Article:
http://courses.chem.psu.edu/chem110h/
     
  12. Oct 25, 2009 #11
    I have this same problem, I'm a math student but I want to switch over to material science.. studying chemistry right now feels like I'm going through a history book - I don't know the physics behind their claims so I can't see how the equations are derived.. I'm reading a book called "General Chemistry" by Linus Pauling, should I find something else to read? I feel like chemistry would be really cool once I get past this barrier, but so far it makes me nervous

    thanks a lot
     
  13. Oct 25, 2009 #12

    turbo

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    Maybe there is a problem with the structure of the course? In my university (stone-age days) we were immersed in lectures, recitations, and labs that progressed from qualitative analysis to quantitative analysis (inorganic) and then on to organic chemistry. The courses were well-structured, rigorous, and well-buttressed by theoretical teachings. I'm not saying the courses were easy...the predicted attrition rate was 300+ freshmen in, fewer than 100 graduates out with Chem E BS degrees.
     
  14. Oct 25, 2009 #13

    can you really study chemistry "rigourously" without the knowledge of more advanced concepts in physics? that's one of my concerns.. thanks
     
  15. Oct 25, 2009 #14

    turbo

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    In my Uni, chemistry was very practical and results-oriented. The pulp and paper industry sponsored high-performing students and paid a lot of their way if they would track into a curriculum that concentrated on producing engineers for the industry. I didn't see a disconnect between physics and chemistry in the curriculum. BTW, this was all 40 years ago, so your mileage may vary.

    I remember when the Student Aid director called me to his office and told me that I was one of 5 students in my class to get a 5-year scholarship through the Pulp and Paper industry's sponsorship. I told him that I didn't want it because I had decided to switch to liberal arts, and he said "I'm going to call your parents." I said "I already told them". I still ended up as a Process Chemist in a brand-new pulp mill a decade later. Fate is a fickle thing.

    You're not old enough to have ever seen Rowan and Martin's "Laugh-In", but they had a recurring segment giving the "Fickle Finger of Fate" award for public events. It was a good spot.
     
  16. Oct 25, 2009 #15
    thanks a lot for the replies.. what do you think would be my best course of action? bear with the physics until I actually learn them in physics? (thermodynamics, temperature, light, planck's constant... et c are things I haven't really studied yet) or is there a book better suited for my situation? I just really don't like taking things for granted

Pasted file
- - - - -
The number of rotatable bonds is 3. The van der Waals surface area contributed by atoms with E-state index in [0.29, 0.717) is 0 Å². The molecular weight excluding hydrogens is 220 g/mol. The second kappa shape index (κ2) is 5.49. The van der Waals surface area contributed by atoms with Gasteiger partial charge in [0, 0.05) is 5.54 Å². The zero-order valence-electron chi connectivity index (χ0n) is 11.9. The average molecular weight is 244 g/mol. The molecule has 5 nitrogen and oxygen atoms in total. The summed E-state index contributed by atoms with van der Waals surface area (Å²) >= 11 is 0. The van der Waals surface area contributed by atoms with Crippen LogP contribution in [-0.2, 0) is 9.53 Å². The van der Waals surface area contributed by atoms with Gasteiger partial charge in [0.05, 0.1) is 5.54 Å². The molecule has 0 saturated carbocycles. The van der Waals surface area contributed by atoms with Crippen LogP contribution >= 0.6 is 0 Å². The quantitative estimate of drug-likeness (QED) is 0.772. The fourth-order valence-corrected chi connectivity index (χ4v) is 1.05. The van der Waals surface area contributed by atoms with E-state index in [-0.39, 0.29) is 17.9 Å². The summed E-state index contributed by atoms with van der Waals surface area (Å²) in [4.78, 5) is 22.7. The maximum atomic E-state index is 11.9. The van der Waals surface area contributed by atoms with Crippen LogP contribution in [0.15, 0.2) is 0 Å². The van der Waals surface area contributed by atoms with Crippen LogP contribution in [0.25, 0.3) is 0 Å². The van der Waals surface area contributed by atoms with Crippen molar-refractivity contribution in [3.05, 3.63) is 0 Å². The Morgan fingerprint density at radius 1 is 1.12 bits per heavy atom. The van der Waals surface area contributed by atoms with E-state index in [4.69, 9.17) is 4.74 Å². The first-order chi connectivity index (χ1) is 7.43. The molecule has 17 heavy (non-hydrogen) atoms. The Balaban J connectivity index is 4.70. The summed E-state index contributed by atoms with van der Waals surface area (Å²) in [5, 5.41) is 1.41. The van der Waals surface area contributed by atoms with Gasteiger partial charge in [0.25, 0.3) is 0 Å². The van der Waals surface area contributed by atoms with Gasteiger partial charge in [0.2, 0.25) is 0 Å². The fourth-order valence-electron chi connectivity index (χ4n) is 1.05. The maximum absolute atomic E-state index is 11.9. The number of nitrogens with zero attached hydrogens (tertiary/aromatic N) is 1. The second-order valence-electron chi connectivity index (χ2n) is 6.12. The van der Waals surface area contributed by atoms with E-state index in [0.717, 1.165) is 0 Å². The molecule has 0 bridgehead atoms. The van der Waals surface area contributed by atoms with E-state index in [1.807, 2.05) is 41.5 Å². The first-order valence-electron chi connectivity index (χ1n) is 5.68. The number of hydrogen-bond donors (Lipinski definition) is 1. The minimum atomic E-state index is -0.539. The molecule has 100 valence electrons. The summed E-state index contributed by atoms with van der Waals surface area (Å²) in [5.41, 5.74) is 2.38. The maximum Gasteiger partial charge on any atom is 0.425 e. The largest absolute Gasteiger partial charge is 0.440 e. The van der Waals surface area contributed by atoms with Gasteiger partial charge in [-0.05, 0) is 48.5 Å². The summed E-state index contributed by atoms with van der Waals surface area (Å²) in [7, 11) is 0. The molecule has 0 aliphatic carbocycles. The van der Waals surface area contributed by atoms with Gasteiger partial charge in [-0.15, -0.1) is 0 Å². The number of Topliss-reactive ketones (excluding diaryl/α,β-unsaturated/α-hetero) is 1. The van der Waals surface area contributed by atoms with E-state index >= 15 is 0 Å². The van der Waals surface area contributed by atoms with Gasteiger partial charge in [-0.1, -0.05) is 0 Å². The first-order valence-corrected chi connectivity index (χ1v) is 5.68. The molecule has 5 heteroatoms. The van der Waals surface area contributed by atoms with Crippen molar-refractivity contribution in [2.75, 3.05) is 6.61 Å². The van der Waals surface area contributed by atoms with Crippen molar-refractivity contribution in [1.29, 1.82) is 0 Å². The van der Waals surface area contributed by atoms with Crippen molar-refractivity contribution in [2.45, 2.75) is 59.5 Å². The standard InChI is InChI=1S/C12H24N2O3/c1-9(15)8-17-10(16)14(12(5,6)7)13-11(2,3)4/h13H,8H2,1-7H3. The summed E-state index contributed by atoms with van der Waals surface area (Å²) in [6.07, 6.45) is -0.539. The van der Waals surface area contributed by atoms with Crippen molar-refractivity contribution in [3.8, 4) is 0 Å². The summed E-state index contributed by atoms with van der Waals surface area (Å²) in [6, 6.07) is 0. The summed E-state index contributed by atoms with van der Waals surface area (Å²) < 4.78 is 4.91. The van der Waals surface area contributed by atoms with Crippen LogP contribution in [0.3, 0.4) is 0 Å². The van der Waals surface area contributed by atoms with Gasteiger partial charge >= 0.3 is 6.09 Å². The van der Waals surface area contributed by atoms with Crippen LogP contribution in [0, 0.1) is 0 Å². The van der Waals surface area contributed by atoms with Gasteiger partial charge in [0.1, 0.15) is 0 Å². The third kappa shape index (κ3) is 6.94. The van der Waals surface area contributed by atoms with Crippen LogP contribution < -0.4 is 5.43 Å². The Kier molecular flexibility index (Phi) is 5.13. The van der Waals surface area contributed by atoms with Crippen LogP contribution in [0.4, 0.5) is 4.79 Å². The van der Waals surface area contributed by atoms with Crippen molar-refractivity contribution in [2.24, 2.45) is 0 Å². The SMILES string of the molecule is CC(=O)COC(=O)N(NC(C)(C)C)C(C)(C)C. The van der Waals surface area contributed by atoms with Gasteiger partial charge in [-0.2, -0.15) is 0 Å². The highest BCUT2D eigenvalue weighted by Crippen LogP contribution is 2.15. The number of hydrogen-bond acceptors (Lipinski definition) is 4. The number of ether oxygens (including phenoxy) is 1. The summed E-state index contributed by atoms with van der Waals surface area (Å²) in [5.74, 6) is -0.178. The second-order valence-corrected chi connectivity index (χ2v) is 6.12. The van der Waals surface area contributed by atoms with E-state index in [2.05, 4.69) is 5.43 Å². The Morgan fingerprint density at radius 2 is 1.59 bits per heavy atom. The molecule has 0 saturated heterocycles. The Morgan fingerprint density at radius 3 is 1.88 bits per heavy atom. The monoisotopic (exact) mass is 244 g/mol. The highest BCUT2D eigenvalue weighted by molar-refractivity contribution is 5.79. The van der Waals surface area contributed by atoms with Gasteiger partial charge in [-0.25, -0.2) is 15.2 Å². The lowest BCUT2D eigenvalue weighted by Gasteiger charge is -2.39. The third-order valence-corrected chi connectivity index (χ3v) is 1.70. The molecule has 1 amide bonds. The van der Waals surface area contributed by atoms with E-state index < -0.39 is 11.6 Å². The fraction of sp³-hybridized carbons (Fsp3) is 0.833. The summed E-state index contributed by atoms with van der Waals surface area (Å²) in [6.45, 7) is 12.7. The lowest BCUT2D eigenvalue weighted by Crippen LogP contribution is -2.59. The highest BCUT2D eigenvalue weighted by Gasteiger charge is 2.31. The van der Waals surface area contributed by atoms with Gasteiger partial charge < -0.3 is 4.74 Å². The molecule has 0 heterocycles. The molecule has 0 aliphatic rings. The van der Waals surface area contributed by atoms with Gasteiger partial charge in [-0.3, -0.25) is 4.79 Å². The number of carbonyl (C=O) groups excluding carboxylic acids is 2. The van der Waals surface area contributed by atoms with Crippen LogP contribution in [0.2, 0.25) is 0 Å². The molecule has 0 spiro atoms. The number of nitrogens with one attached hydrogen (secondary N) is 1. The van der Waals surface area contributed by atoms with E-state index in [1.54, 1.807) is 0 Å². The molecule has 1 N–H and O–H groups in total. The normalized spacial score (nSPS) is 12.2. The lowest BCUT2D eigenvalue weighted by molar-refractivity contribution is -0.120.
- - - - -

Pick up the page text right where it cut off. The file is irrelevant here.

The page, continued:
17. Oct 25, 2009 #16

    turbo

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    When I was in college, I looked at physics as an abstract field, grounded in experimentation and math, and chemistry as a more hands-on practical field grounded in real-world experimentation. I don't know why, but that might have been motivated by my desire to stay in Maine and work as a professional in a high-paying job.

    Please don't base your decisions on my experiences in college and work. I've made a lot of mistakes, and sometimes things turned out really well in spite of (or because of) them.
     
  18. Oct 25, 2009 #17
    I guess it's a matter of changing my attitude then, it seems like I have to change my philosophy of science to cope with studying chemistry haha

    thanks for replying

    edit: do you know if Linus Pauling's "General Chemistry" is a good book for someone who is starting out in chemistry?
     
    Last edited: Oct 25, 2009
  19. Oct 25, 2009 #18

    symbolipoint

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    emyt,
    Since you are trying to decide about changing major fields and you think you are interested in Chemistry because of it being close to materials science, you possibly are interested in both Physics and Physical Chemistry.
    Yah, you can study Chemistry with the bare minimum of Physics knowledge presented in the Chemistry course, but as you progress to other courses you NEED more Physics knowledge - which come from other required courses for a Chem. degree program. Those 'bare minimum' Physics courses are not always enough. MORE Math & Physics can be very useful, NOT LESS Math & Physics. Several ideas from Physics are important in getting a good understanding of Physical Chemistry and in getting good understanding of how quantitative analyses are managed (instruments, radiation, equipment).
     
  20. Oct 25, 2009 #19